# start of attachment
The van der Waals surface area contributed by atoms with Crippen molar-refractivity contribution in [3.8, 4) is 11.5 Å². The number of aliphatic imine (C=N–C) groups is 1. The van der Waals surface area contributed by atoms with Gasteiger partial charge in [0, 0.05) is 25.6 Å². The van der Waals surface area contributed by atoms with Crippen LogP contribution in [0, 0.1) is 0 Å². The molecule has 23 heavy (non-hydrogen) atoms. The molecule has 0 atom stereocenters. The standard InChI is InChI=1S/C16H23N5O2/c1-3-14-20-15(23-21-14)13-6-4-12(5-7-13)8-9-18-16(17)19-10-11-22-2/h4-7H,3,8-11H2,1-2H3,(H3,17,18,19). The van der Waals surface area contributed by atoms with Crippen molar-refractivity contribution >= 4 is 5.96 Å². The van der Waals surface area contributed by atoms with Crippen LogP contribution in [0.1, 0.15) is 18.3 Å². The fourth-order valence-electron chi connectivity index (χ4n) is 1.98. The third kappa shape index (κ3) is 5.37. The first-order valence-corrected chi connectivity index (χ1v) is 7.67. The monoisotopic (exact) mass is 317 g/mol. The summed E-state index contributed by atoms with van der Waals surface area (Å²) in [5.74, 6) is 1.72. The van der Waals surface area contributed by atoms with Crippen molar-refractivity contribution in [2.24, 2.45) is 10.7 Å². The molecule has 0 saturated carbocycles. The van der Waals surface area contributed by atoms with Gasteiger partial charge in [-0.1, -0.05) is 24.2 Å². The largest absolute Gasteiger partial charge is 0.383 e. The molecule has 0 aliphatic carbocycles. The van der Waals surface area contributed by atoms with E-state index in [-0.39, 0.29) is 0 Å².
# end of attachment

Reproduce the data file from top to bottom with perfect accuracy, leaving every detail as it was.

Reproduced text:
The van der Waals surface area contributed by atoms with Crippen molar-refractivity contribution in [3.8, 4) is 11.5 Å². The number of aliphatic imine (C=N–C) groups is 1. The van der Waals surface area contributed by atoms with Gasteiger partial charge in [0, 0.05) is 25.6 Å². The van der Waals surface area contributed by atoms with Crippen LogP contribution in [0, 0.1) is 0 Å². The molecule has 23 heavy (non-hydrogen) atoms. The molecule has 0 atom stereocenters. The standard InChI is InChI=1S/C16H23N5O2/c1-3-14-20-15(23-21-14)13-6-4-12(5-7-13)8-9-18-16(17)19-10-11-22-2/h4-7H,3,8-11H2,1-2H3,(H3,17,18,19). The van der Waals surface area contributed by atoms with Crippen molar-refractivity contribution >= 4 is 5.96 Å². The van der Waals surface area contributed by atoms with Crippen LogP contribution in [0.1, 0.15) is 18.3 Å². The fourth-order valence-electron chi connectivity index (χ4n) is 1.98. The third kappa shape index (κ3) is 5.37. The first-order valence-corrected chi connectivity index (χ1v) is 7.67. The monoisotopic (exact) mass is 317 g/mol. The summed E-state index contributed by atoms with van der Waals surface area (Å²) in [5.74, 6) is 1.72. The van der Waals surface area contributed by atoms with Crippen molar-refractivity contribution in [2.24, 2.45) is 10.7 Å². The molecule has 0 saturated carbocycles. The van der Waals surface area contributed by atoms with Gasteiger partial charge in [-0.1, -0.05) is 24.2 Å². The largest absolute Gasteiger partial charge is 0.383 e. The molecule has 0 aliphatic carbocycles. The van der Waals surface area contributed by atoms with E-state index in [-0.39, 0.29) is 0 Å².